Dane, Ann and Harbour standing with the Wendemuth Meadow display at the North Brookfield May Festival

Yesterday, the center of North Brookfield was a happening place! Tents on the church lawn, people wandering through the library and everyone supporting local businesses. We were there too! Talking about land trust activities, especially things of interest to folks in North Brookfield…. Wendemuth Meadow and the fundraising challenge from a local supporter. Right now, every dollar donated to permanently protect Wendemuth Meadow will be matched, up to $4,000.

Fundraising thermometer for Wendemuth Meadow that will go up thanks to generous supporters.

Fundraising thermometer for Wendemuth Meadow that will go up thanks to generous supporters.

The Friends of Wendemuth group is nearing the end of their fundraising push. They secured $40,000 already. Just another $10,000 to reach their goal of $50,000. Yesterday people dropped 5s, 10s and 20s into the jar, raising over $200 that will be doubled. You can help too by donating now! Use the button on the side bar or go to the Wendemuth page. Thank you!

Railings up!

IMG_4221webThanks to Mark, Bud, Linda, Rod, Trevor, John, Rick, Kianna and Cynthia for their work on Saturday.  The first layer of railings is up! Each piece is custom cut, matching the distance between each post.

There is at least one more work day needed to finish up the railing system. The coated wire mesh will arrive in a few weeks and then we can install the mesh and face boards! We’re thinking Memorial Day weekend is the likely time for a next work day. Please join us if you can!

IMG_4225webIMG_4222web

Thanks to everyone that helped install bluebird boxes at Wendemuth!

Thanks to everyone that helped install bluebird boxes at Wendemuth, Shelby, Rick, Vicky, John, Jane, Mick, Christine, Harbour, Ann, Donald, Brett, Doris, Harrison. Missing from the photo is Dick and Cynthia.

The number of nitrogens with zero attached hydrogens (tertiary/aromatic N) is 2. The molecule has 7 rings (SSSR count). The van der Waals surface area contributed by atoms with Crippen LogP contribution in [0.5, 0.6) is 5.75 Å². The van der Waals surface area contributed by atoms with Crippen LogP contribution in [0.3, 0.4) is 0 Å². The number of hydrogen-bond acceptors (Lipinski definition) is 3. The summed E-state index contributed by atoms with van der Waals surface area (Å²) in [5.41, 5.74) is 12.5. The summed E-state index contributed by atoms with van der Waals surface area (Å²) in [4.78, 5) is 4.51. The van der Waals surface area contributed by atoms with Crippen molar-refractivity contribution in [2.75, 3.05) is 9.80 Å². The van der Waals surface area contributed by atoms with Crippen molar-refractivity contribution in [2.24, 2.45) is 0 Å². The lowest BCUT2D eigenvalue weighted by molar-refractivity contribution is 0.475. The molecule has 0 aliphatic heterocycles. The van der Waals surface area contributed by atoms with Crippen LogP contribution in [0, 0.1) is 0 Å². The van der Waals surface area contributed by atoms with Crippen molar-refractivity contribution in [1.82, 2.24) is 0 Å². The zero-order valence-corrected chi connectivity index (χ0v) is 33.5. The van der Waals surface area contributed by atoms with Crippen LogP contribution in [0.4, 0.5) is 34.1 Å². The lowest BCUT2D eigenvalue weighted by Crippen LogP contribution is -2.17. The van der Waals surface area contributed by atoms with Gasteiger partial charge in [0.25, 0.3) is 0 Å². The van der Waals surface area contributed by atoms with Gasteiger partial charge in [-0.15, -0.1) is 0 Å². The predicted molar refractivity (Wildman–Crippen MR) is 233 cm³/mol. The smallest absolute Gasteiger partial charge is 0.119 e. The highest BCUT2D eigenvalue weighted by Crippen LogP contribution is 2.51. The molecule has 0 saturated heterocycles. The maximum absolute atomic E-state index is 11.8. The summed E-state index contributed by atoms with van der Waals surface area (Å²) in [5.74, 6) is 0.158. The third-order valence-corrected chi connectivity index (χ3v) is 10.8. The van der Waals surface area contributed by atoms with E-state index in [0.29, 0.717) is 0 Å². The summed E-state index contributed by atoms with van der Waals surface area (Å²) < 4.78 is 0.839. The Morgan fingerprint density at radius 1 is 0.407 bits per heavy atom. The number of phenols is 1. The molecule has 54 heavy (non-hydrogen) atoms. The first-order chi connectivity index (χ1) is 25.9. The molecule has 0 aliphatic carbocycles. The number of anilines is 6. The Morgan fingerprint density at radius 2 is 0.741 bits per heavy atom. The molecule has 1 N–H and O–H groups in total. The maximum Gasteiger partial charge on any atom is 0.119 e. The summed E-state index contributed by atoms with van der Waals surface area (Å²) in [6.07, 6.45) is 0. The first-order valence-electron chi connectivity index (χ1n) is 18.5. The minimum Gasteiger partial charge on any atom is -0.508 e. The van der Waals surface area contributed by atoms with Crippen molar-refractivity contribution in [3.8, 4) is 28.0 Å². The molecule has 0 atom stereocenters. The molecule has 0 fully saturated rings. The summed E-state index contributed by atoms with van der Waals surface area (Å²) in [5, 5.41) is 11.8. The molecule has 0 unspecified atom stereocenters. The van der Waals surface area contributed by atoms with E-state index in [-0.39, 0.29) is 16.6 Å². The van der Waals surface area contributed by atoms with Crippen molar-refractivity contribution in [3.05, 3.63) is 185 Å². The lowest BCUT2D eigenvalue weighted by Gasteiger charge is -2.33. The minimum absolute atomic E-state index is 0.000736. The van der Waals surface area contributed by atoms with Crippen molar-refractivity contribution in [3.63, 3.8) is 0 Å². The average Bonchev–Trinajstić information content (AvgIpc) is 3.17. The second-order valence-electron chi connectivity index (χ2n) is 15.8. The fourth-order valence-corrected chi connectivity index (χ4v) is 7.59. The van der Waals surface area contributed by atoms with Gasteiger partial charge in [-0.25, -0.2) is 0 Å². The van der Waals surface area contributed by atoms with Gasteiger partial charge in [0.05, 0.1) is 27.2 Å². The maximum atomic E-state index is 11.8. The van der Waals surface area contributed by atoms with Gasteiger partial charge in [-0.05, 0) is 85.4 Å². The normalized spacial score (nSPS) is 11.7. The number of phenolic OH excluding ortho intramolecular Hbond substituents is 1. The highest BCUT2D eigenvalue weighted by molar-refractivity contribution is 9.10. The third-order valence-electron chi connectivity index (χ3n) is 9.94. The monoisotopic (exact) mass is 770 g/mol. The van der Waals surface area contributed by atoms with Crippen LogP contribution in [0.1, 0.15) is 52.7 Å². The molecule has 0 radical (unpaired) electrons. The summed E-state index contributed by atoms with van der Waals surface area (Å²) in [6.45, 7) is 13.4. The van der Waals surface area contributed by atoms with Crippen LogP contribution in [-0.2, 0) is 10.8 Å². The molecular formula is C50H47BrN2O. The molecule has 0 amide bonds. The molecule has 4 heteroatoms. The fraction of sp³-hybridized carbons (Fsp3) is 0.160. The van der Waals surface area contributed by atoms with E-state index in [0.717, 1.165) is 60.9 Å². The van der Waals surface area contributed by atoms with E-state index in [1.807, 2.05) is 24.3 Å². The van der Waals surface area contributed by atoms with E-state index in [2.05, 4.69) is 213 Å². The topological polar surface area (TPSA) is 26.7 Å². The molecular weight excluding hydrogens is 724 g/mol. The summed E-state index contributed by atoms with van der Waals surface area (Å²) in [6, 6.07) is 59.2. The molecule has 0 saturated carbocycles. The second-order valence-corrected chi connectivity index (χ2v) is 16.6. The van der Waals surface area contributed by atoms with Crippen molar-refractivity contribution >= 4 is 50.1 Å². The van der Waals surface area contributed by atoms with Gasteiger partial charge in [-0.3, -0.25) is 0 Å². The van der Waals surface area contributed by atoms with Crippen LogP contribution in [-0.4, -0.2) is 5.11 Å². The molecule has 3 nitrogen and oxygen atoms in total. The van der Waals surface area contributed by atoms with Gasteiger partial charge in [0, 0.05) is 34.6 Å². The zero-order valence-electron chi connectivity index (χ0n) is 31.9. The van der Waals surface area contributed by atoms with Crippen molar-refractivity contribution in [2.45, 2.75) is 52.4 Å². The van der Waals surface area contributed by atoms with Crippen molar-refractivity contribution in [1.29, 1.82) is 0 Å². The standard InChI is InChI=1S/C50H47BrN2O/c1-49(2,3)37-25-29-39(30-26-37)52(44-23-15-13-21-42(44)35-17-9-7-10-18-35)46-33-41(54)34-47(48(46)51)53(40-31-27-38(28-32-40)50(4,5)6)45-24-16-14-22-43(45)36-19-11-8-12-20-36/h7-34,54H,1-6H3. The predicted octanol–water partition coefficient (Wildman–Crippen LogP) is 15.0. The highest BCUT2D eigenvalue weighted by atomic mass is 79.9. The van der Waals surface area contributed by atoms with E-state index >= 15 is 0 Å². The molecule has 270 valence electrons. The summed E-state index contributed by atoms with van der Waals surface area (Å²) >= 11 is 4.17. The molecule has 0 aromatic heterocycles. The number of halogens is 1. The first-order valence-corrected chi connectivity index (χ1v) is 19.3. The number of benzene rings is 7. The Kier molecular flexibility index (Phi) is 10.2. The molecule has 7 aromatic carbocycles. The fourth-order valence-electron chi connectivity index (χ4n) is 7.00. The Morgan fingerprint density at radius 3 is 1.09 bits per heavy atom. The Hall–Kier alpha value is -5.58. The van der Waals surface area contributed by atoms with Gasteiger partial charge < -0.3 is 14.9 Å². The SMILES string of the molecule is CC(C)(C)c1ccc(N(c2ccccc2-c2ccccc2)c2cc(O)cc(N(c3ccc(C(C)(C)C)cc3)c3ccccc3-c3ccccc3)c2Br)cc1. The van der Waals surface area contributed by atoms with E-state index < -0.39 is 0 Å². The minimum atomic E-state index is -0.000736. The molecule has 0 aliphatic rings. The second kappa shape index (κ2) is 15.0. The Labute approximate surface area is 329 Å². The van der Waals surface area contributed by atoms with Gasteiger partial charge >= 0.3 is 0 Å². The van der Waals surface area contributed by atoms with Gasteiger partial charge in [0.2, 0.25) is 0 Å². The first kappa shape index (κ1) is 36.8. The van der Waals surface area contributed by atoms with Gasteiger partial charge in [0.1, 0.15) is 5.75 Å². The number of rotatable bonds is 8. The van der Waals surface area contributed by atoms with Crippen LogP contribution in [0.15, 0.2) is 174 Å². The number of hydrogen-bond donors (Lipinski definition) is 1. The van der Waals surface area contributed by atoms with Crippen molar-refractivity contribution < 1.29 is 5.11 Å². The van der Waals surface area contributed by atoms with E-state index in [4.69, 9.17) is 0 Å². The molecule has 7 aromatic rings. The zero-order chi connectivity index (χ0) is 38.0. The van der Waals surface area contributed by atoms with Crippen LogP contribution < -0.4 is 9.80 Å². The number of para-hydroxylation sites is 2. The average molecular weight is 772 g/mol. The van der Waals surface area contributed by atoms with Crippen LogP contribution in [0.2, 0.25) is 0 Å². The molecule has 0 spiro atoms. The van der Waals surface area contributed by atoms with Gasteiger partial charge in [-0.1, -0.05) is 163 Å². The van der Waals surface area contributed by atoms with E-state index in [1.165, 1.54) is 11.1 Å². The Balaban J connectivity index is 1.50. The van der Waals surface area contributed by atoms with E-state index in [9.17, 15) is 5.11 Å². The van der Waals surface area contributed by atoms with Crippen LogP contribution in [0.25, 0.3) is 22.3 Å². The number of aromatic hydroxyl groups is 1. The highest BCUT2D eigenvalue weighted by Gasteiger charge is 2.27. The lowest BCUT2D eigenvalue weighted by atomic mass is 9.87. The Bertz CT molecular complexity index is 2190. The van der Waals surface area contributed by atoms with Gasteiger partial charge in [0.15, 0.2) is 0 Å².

In a matter of an hour 21 bluebird boxes were installed at Wendemuth Meadow yesterday! Many thanks to Harrison for providing all the boxes, hardware and know how to get it done!!

Bluebirds are a declining species in Massachusetts primarily because of loss of habitat, meaning that their natural tree hollows and open fields with lots of insects to eat are in limited supply. Well, Wendemuth Meadow is a perfect place for bluebirds, if there was some place for them to nest. Now there is, thanks to Harrison and the volunteers that installed them.

 

Shelby is screwing in the fasteners.

Shelby is screwing in the fasteners to keep the box snugly on the pole.

Rick is pounding in the pole.

Rick is pounding in the pole for a box along the wetland edge behind the barn.

Most of the crew taking a picture break after lunch.

Most of the crew taking a picture break after lunch.

A huge thanks to the terrific crew of volunteers yesterday! All 52 railing posts and50 pieces of curbing were installed at the pony truss bridge spanning the Ware River between New Braintree and Hardwick! That’s the first and second step to getting the railing completed.

Everyone hopped right on projects, hauling and rearranging the posts, marking and drilling holes, hammering in the bolts, measuring, cutting and lugging the curbing pieces, and of course, ratcheting on the nuts and washers. Adding it all up, we installed 4 bolts per railing post and 4 per curbing piece. That makes 408 drill holes, bolts, washers and nuts to put into place. Plus a lot of sore arms today! There were only a few miscues with a post facing the wrong way or a curbing piece that needed to be reworked. Those were solved and the installation completed.

Ric and Ken working on a curbing piece.

Ric and Ken working on a curbing piece.